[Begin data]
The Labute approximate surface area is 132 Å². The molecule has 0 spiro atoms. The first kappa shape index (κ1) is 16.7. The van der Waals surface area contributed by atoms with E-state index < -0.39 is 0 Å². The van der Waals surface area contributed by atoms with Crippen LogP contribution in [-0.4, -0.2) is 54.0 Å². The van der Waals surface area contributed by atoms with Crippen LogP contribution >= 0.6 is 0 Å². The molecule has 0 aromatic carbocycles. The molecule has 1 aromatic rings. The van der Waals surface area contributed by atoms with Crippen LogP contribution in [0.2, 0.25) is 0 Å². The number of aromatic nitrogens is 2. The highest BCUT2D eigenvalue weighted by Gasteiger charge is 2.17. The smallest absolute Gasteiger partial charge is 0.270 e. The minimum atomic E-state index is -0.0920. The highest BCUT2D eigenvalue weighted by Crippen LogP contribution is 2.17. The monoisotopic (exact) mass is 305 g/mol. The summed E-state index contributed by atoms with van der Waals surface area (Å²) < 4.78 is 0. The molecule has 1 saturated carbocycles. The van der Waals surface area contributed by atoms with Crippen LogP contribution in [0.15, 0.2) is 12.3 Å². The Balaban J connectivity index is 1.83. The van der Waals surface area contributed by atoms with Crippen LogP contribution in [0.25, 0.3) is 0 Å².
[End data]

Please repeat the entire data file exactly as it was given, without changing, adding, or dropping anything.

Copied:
The Labute approximate surface area is 132 Å². The molecule has 0 spiro atoms. The first kappa shape index (κ1) is 16.7. The van der Waals surface area contributed by atoms with E-state index < -0.39 is 0 Å². The van der Waals surface area contributed by atoms with Crippen LogP contribution in [-0.4, -0.2) is 54.0 Å². The van der Waals surface area contributed by atoms with Crippen LogP contribution >= 0.6 is 0 Å². The molecule has 0 aromatic carbocycles. The molecule has 1 aromatic rings. The van der Waals surface area contributed by atoms with Crippen LogP contribution in [0.2, 0.25) is 0 Å². The number of aromatic nitrogens is 2. The highest BCUT2D eigenvalue weighted by Gasteiger charge is 2.17. The smallest absolute Gasteiger partial charge is 0.270 e. The minimum atomic E-state index is -0.0920. The highest BCUT2D eigenvalue weighted by Crippen LogP contribution is 2.17. The monoisotopic (exact) mass is 305 g/mol. The summed E-state index contributed by atoms with van der Waals surface area (Å²) < 4.78 is 0. The molecule has 1 saturated carbocycles. The van der Waals surface area contributed by atoms with Crippen LogP contribution in [0.15, 0.2) is 12.3 Å². The Balaban J connectivity index is 1.83. The van der Waals surface area contributed by atoms with Crippen LogP contribution in [0.25, 0.3) is 0 Å².